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Federal Court proposed for Syngenta Paraquat Cases

Attorneys filing lawsuits against Syngenta alleging a link between Paraquat and Parkinson’s Disease are asking a U.S. judicial panel to consolidate more than a dozen similar suits under the oversight of a California federal judge. Cases that allege Syngenta’s weed killing products cause Parkinson’s appear to be mounting across the country.

Filed April 7, 2021 with the U.S. Judicial Panel on Multidistrict Litigation, the motion says at least 14 lawsuits have been filed by eight different law firms in six different U.S. federal courts. All the suits are filed for plaintiffs who have been diagnosed with Parkinson’s. All allege exposure to Syngenta’s weed killers made with a chemical called paraquat. Several other cases filed in state courts make the same allegations.

A legal brief for the action stated: “The cases are excellent candidates for coordinated pretrial proceedings because they arise from the same poisonous toxin causing the same crippling disease resulting from the wrongful conduct of the same three defendants. [We] expect that the number of similar cases filed in state and federal courts across the country will expand rapidly.”

The motion seeks transfer to Judge Edward Chen in the U.S. District Court for the Northern District of California.

One lawyer predicted litigation in dozens of federal courts across the country.

The plaintiffs’ attorneys will seek internal corporate documents and depositions of corporate officials related to the “testing, design, labeling, marketing, and safety of paraquat herbicides,” according to the motion. They will also seek corporate research and evaluations of the toxicity and safety of Syngenta’s paraquat products.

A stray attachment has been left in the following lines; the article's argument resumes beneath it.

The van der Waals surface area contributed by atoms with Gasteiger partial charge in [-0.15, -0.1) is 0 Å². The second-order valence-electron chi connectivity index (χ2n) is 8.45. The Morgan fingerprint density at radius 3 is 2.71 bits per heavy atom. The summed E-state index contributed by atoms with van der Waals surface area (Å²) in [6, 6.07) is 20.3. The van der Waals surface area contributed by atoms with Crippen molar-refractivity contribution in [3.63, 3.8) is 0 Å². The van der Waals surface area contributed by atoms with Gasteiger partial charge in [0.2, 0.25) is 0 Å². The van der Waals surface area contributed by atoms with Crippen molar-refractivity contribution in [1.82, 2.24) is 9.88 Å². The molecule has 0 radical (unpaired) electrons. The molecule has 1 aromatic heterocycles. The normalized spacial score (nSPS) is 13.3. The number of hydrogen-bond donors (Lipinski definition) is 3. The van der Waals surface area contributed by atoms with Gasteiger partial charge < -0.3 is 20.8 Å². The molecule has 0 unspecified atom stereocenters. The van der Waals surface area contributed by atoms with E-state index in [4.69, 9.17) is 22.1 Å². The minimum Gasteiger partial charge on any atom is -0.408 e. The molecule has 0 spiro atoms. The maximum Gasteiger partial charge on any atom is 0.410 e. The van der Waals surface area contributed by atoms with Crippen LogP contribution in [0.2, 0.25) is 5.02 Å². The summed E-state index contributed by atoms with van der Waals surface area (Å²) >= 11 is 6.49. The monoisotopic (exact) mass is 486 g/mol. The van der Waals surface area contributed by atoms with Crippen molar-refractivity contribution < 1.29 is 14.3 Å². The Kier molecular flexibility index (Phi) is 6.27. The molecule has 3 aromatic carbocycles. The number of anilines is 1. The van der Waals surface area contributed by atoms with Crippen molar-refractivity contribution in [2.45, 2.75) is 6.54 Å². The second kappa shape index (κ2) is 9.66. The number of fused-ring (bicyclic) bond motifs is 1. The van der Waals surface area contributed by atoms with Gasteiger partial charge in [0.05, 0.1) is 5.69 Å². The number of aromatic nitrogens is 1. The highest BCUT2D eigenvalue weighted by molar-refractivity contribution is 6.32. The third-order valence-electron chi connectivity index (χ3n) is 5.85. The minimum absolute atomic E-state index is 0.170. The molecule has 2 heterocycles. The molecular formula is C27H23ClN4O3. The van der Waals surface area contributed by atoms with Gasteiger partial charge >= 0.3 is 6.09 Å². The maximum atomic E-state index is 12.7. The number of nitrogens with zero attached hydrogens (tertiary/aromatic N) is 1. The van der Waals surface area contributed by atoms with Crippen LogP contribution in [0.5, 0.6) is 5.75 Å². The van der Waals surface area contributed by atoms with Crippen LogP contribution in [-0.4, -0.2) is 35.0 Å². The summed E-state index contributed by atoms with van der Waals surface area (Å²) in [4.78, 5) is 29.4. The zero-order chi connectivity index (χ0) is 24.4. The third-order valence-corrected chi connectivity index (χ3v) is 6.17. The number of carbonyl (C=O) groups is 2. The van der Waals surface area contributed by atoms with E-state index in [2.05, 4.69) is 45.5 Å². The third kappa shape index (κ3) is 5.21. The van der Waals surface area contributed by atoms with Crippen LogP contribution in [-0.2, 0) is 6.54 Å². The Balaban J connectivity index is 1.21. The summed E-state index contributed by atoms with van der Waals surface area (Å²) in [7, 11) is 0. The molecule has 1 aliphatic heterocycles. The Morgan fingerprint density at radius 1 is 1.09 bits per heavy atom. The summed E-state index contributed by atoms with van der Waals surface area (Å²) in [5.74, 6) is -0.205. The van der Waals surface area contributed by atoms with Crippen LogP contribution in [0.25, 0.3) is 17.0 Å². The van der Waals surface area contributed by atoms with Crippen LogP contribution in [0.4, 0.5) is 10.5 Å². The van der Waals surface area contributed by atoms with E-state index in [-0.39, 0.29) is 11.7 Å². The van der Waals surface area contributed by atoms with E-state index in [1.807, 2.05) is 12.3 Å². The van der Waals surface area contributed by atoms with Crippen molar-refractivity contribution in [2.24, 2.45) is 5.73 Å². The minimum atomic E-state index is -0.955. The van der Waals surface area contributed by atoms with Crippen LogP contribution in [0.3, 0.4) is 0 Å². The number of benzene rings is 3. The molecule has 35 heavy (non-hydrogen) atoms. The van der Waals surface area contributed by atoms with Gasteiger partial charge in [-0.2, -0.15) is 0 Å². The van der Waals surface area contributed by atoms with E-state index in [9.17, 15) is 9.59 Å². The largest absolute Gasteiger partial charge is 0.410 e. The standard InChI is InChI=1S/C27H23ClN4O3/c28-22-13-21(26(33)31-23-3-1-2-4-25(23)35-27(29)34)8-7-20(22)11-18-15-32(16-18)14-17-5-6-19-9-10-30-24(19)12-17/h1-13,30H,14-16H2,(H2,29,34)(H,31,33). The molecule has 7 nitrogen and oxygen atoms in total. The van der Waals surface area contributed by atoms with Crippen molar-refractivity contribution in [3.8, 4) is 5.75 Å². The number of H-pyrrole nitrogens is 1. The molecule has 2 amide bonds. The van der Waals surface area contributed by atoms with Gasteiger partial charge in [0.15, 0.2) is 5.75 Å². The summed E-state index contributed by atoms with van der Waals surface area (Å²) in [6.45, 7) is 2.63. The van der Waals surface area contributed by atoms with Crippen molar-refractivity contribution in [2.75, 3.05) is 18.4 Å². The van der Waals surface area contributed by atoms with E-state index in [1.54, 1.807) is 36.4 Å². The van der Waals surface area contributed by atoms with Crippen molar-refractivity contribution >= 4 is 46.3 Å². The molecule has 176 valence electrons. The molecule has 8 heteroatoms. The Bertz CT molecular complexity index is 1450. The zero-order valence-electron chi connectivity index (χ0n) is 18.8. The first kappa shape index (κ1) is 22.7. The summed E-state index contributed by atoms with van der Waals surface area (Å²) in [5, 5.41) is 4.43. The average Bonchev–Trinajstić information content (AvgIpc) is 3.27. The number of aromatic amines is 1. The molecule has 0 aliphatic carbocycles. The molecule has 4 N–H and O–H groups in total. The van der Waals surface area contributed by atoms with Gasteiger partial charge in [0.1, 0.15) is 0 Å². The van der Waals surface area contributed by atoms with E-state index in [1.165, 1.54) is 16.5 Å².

“We are confident that science strongly supports the causal connection between paraquat and the devastation of Parkinson’s disease,” said attorney Mike Miller. “The Northern District of California is well equipped to handle these cases.”

The cases against Syngenta also name another defendant, Chevron Phillips Chemical Company. Chevron distributed and sold Gramoxone paraquat products in the US following an agreement with a Syngenta predecessor, Imperial Chemical Industries (ICI), which introduced paraquat-based Gramoxone in 1962. Under a license agreement, Chevron had the right to make, use, and sell paraquat formulations in the U.S.

Syngenta and Chevron deny the allegations.

Owned by China National Chemical Corporation ChemChina, Syngenta says that its paraquat products have been approved as “safe and effective” for more than 50 years. Syngenta said it will “vigorously” defend the lawsuits.

Scientific studies

Parkinson’s is an incurable progressive disorder that affects nerve cells in the brain. Advanced cases can lead to severe physical debilitation and dementia. Many experts say Parkinson’s can be caused by a spectrum of factors, including exposure to pesticides  – like paraquat – as well as other chemicals.

Several scientific studies have linked paraquat to Parkinson’s, including a large study of U.S. farmers jointly overseen by several U.S. government agencies. That 2011 research reported that people who used paraquat were twice as likely to develop Parkinson’s disease as people who did not use it.

“Numerous epidemiological and animal studies have linked paraquat to Parkinson’s disease,” said Ray Dorsey, a professor of neurology and director of the Center for Human Experimental Therapeutics at University of Rochester in New York. Mr. Dorsey is also the author of a book about Parkinson’s disease prevention and treatment.

“The evidence linking paraquat to Parkinson’s disease is probably the strongest of any pesticide commonly used,” he said.

Some studies have not found clear links between paraquat and Parkinson’s. Syngenta claims that the most recent and authoritative research shows no connection. A study published in 2020 found connections between some other pesticides and Parkinson’s, but no strong evidence showing paraquat causes Parkinson’s.

Upcoming trial

One case filed in a state court is scheduled to go to trial in May 2021. Hoffman V. Syngenta is scheduled for trial beginning May 10 in St. Clair County Circuit Court in Illinois.

Missouri lawyer Steve Tillery, who represents the Hoffman case plaintiffs as well as several others in other paraquat lawsuits, said he has accumulated evidence that includes internal Syngenta records which show the company has known for decades that its product causes Parkinson’s Disease.

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